Oracle Bones by Peter Hessler
I have read much good non-fiction while judging the Samuel Johnson prize this year. But Hessler’s Oracle Bones (John Murray), a personal account of contemporary China, is an exceptionally insightful book. I am also reading Spectrum: From Right to Left in the World of Ideas (Verso), Perry Anderson’s new collection of penetrating essays about political thinkers and literary magazines.
Mani Shankar Aiyar
Negotiating For India: Resolving Problems Through Diplomacy by Jagat S. Mehta
Former foreign secretary Mehta’s book is a riveting account of his negotiations for India with various foreign governments. I have also recently read and enjoyed Inder Malhotra’s lucid, balanced and eminently readable short biography of Indira Gandhi; Tariq Ali’s Bush in Babylon which can be summed up by the slogan: "If you have an ugly occupation, you can’t have a beautiful resistance"; and Narendra Singh Sarila’s In the Shadow of the Great Game: The Untold Story of India’s Partition, a fascinating, unusual take on Britain’s decision to divide the country.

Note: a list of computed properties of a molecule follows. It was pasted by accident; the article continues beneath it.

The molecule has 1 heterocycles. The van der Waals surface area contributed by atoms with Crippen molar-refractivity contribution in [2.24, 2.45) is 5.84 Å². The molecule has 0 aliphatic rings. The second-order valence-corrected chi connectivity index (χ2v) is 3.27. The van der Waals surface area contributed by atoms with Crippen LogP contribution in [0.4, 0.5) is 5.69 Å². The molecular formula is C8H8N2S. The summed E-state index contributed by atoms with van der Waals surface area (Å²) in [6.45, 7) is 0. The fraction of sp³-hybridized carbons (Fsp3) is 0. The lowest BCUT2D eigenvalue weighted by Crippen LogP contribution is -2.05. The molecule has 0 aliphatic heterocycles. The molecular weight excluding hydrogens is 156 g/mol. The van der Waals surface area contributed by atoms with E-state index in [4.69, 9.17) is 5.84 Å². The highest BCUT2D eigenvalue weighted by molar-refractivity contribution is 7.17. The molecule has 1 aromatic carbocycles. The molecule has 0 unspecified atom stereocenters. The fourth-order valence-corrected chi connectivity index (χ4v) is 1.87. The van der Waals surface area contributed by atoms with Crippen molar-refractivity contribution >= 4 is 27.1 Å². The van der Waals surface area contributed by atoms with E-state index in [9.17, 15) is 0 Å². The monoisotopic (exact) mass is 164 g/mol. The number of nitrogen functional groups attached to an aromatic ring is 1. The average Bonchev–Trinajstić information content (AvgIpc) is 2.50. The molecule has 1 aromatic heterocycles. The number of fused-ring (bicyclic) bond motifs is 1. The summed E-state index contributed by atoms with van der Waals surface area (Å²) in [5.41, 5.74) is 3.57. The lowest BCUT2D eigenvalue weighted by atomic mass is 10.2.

Konkona Sen Sharma
Shantaram by Gregory David Roberts
It’s a very well-paced book and I like the thriller genre in which it is written but unfortunately it is not good consistently. Still, I was feeling a little lost after I finished it, so I have just started reading The Old Man and the Sea by Ernest Hemingway that’s been lying around in the house for ever.
The Gosho by Nichiren Daishonin
I love reading novels but haven’t dared to read any in the last few years because I can’t do anything else until I finish reading it. But I read a page or two every night from The Gosho which is like my Bible, carrying an answer to most of my problems, creative and personal.